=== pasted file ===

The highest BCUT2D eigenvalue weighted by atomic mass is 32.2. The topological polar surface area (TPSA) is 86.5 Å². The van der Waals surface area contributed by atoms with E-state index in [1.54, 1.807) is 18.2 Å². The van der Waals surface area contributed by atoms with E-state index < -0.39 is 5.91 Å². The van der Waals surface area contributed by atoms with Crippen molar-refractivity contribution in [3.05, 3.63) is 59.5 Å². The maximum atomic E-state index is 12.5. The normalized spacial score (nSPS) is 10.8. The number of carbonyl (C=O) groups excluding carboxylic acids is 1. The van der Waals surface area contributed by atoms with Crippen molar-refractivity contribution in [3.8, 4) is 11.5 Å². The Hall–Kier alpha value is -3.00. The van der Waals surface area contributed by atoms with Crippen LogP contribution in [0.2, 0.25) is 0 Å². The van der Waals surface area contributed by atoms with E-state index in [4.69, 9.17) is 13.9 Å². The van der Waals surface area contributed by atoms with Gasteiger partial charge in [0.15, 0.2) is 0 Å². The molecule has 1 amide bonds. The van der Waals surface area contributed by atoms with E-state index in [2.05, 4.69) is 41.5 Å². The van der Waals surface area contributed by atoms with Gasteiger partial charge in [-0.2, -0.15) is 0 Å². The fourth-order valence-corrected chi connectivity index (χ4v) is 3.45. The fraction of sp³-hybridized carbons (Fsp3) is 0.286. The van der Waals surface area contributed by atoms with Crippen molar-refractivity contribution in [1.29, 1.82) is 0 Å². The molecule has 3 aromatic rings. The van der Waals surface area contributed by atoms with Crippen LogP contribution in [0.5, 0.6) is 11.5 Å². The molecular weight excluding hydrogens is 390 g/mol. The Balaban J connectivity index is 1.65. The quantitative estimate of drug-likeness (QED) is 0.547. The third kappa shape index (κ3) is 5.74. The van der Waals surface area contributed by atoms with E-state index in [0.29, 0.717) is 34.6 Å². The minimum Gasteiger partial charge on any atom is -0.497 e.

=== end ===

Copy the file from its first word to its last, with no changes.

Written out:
The highest BCUT2D eigenvalue weighted by atomic mass is 32.2. The topological polar surface area (TPSA) is 86.5 Å². The van der Waals surface area contributed by atoms with E-state index in [1.54, 1.807) is 18.2 Å². The van der Waals surface area contributed by atoms with E-state index < -0.39 is 5.91 Å². The van der Waals surface area contributed by atoms with Crippen molar-refractivity contribution in [3.05, 3.63) is 59.5 Å². The maximum atomic E-state index is 12.5. The normalized spacial score (nSPS) is 10.8. The number of carbonyl (C=O) groups excluding carboxylic acids is 1. The van der Waals surface area contributed by atoms with Crippen molar-refractivity contribution in [3.8, 4) is 11.5 Å². The Hall–Kier alpha value is -3.00. The van der Waals surface area contributed by atoms with Crippen LogP contribution in [0.2, 0.25) is 0 Å². The van der Waals surface area contributed by atoms with E-state index in [4.69, 9.17) is 13.9 Å². The van der Waals surface area contributed by atoms with Gasteiger partial charge in [0.15, 0.2) is 0 Å². The molecule has 1 amide bonds. The van der Waals surface area contributed by atoms with E-state index in [2.05, 4.69) is 41.5 Å². The van der Waals surface area contributed by atoms with Gasteiger partial charge in [-0.2, -0.15) is 0 Å². The fourth-order valence-corrected chi connectivity index (χ4v) is 3.45. The fraction of sp³-hybridized carbons (Fsp3) is 0.286. The van der Waals surface area contributed by atoms with Crippen molar-refractivity contribution in [1.29, 1.82) is 0 Å². The molecule has 3 aromatic rings. The van der Waals surface area contributed by atoms with Crippen LogP contribution in [0.5, 0.6) is 11.5 Å². The molecular weight excluding hydrogens is 390 g/mol. The Balaban J connectivity index is 1.65. The quantitative estimate of drug-likeness (QED) is 0.547. The third kappa shape index (κ3) is 5.74. The van der Waals surface area contributed by atoms with E-state index in [0.29, 0.717) is 34.6 Å². The minimum Gasteiger partial charge on any atom is -0.497 e.